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Thread: Electric radiator valve control?

  1. #1
    Automated Home Lurker
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    Default Electric radiator valve control?

    I have scoured Google but I cannot find a simple solution!
    My handicapped daughter's room needs accurate temperature control (+- 1C) .
    Because of the radiator position TRV's (even with capillary remote sensors) are out.
    What I think I need is an electric radiator control valve with a remote thermostat (not necessarily wireless).
    When the thermostat is too cold the valve opens slowly to try to prevent overshoot.
    When the temperature is correct the valve 'sticks'.
    When the thermostat is too hot the valve closes slowly to try to prevent undershoot. (When I was a plant engineer many years ago this was called differential control, I think).
    Can anyone suggest a supplier of such an integrated valve and thermostat system, or maybe suggest an alternative?

  2. #2

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    An Evo Touch controller and HR80 Radiator Controller from Honeywell would achieve this assuming that the valve body is in good condition - it still will not work effectively on a worn or sticking TRV. The Evo Touch controller includes a room sensor which can be used if you prefer not to use the sensor in the HR80 Radiator Controller due to the radiator location. Otherwise there are also separate room sensors that can be used too. The Honeywell system uses "proper" continuous control strategies, that also self-tune to improve their performance in each room automatically, to maximise the efficiency of control.

    It also has a wireless receiver that can go back at the boiler to provide a demand signal when the room needs heat to ensure the boiler/pump run as required. This can be wired in parallel with any other controls you already have fitted.

    The room sensors and radiator controllers are battery powered so do not require any additional cabling, while the Evo Controller comes with a desktop stand (that plugs into a 13A socket) or an optional wall-mount kit (which powers the unit via a transformer that fits inside a backbox behind the wall mount).

    The Evo controller can provide control for upto 8 rooms which also gives you the opportunity to control other room in the house too should you want/need to.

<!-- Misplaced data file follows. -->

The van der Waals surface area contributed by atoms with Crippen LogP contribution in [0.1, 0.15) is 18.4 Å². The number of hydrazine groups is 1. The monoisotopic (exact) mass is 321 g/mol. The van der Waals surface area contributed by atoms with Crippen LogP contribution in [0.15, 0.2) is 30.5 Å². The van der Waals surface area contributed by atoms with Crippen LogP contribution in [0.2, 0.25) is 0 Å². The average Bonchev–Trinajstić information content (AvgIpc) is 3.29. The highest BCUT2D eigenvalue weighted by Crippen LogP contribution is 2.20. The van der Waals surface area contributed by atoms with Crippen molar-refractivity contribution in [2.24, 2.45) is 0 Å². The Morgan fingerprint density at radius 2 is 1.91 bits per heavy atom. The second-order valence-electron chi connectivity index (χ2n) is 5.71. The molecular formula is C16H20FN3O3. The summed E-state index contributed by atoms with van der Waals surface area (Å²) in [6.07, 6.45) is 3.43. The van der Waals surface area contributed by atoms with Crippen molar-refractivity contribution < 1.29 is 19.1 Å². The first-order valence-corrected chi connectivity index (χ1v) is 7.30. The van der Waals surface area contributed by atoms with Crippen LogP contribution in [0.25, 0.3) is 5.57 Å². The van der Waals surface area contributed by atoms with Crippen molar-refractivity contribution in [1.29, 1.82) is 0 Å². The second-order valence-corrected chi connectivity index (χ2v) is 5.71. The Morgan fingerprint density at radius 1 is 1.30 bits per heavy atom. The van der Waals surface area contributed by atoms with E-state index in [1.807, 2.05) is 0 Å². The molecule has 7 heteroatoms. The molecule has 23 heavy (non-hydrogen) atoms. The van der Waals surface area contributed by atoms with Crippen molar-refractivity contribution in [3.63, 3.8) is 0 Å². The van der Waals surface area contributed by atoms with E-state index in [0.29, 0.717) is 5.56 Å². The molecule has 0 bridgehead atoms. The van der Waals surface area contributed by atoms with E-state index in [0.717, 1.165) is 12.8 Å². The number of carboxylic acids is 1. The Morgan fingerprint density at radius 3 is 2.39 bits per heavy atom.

Sensible Heat
    SensibleHeat.co.uk

  3. #3
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    Thank you SensibleHeatUK,
    I get lost in Honeywell's web pages. I don't want zone-control, just an actuator fitted to the radiator valve with a 220V wire to a thermostat with 220V supply. I found an actuator MT4 with options of normally open/ normally closed and two-postion control which looked a possibility. Honeywell recommended Excel 10 and Excel 12 controllers for it and I got lost; 68 PDF pages...
    I'll keep looking!

  4. #4

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    The problem you will have is that you will struggle to find a controller that has the more sophisticated control logic to ensure close control of temperature that can be wired to your thermal actuator without moving to a programmable controller that needs a bespoke program to make it work. Digital thermostats do not usually include this level of sophistication, and most of the controllers (such as the Excel unit from Honeywell) are actually commercial building control systems that are not in any way appropriate for residential homes - if you bought one you would not be able to program it without either going on a training course (if Honeywell would let you attend) or having to pay for a trained installer to set it up for you at significant expense!

    The Evo controller and wireless Radiator Controller (and additional rooms sensor if preferred) would achieve exactly what you wanted in an easy to use package that requires no wiring at all. And it is designed using fuzzy logic control strategies to achieve your close control requirements (and monitor/improve their accuracy of control based on feedback from the room) without needing any knowledge of how it works nor any need for custom programming. It is a fully standardised product range so will present no long term issues for maintenance and support, and in terms of total system cost is probably as cost effective as any other solution you could use.

    You would be able to buy, install, and set up the Evo system without any need for an electrician or specialist installer as your are only using it for in-room temperature control without any feedback to the main heating system. Don't be put off by the fact it can be a multi-zone control system, it is just as appropriate for your intended application too.
    Sensible Heat
    SensibleHeat.co.uk

  5. #5
    Moderator toscal's Avatar
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    Have a look at HouseHeat
    IF YOU CAN'T FIX IT WITH A HAMMER, YOU'VE GOT AN ELECTRICAL PROBLEM.
    www.casatech.eu Renovation Spain Blog

  6. #6